Jesus warned that those who make a commitment to him will be persecuted, that a commitment of faith also means that our attitude toward material possessions must change, and that moral responsibilities must be taken with even greater seriousness. Because our commitment to Christ shapes our values, priorities, goals, and behavior, it also forces us to change old patterns of life, and these changes may precipitate crises in significant relationships
2 In verses 54-57, Jesus speaks specifically to the multitudes, pointing out a very serious hypocrisy. He reminds them that while they can forecast tomorrow’s weather by looking at present indicators, they cannot see the coming kingdom of God as being foreshadowed by Christ’s first coming.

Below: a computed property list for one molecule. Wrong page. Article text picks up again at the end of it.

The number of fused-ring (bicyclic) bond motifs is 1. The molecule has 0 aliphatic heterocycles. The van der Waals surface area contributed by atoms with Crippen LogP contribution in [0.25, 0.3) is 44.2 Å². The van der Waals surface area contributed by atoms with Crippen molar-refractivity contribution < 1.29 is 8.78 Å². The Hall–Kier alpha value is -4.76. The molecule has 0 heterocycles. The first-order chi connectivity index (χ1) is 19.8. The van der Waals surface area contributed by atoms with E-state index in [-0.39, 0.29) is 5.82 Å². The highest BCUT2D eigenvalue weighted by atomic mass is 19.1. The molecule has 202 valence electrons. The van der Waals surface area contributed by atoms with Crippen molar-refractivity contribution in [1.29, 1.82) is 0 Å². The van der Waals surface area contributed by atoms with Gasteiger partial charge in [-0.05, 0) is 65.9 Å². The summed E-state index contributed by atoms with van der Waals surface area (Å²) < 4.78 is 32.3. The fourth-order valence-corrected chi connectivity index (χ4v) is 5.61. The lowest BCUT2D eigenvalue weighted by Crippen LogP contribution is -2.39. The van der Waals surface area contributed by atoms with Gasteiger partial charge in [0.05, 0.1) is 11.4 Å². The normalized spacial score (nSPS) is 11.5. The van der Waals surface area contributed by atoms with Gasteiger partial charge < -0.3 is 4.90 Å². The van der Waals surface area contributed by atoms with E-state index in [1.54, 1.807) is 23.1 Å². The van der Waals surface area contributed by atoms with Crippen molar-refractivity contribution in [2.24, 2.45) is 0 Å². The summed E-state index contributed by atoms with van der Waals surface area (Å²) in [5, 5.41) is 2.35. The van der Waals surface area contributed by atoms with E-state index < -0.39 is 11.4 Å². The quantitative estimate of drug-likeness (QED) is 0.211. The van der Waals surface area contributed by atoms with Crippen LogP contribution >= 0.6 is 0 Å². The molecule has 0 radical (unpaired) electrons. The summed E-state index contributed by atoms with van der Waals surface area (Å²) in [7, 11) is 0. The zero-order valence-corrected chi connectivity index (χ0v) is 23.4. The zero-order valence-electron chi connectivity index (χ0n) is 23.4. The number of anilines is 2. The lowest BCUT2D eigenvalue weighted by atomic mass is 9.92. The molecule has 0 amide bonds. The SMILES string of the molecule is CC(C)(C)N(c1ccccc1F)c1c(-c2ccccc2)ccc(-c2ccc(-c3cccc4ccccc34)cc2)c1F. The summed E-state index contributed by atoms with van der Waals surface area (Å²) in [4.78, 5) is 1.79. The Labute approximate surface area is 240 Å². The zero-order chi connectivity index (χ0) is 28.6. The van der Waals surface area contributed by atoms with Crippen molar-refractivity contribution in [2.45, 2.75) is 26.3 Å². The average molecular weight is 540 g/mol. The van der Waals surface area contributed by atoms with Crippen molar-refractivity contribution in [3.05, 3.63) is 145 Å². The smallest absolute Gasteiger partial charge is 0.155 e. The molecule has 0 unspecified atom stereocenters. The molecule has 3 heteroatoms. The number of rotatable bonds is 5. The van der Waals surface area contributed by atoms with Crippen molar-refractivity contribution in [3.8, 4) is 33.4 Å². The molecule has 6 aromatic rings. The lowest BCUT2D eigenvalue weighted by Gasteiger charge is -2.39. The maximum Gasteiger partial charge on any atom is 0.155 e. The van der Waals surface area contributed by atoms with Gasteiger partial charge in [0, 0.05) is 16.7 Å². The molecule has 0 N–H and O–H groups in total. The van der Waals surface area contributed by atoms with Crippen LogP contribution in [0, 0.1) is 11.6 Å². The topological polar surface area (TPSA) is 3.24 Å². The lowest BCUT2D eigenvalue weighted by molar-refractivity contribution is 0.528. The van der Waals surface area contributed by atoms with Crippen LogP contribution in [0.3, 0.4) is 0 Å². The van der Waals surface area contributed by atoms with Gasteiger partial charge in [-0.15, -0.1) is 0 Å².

The illustration seems to point to the weather patterns in the Near East. The Mediterranean Sea was to the west and winds from that direction brought rain. The desert was to the south and winds from that direction brought heat.
He calls the religious leaders hypocrites. He criticized them and also his hearers about their lack of ability to perceive spiritual realities around them. Why, then, could these people, skilled at reaching conclusions about the weather, not come to the conclusion that Jesus was the Messiah, based on the voluminous evidence, all of which conformed perfectly to the predictions of the prophets?
You can look at this in another way and see the implications of our own lives. It is time to check the direction of the wind and let that determine the course of action. We tend to let the insignificant dominate our attention while miss or ignore the significant. Our actions help to determine the future as natural consequence follow from the weather
3 Verses 58 and 59 conclude the chapter by making a very personal and practical application. Reconciliation with their opponent needs to take place prior to standing before the judge.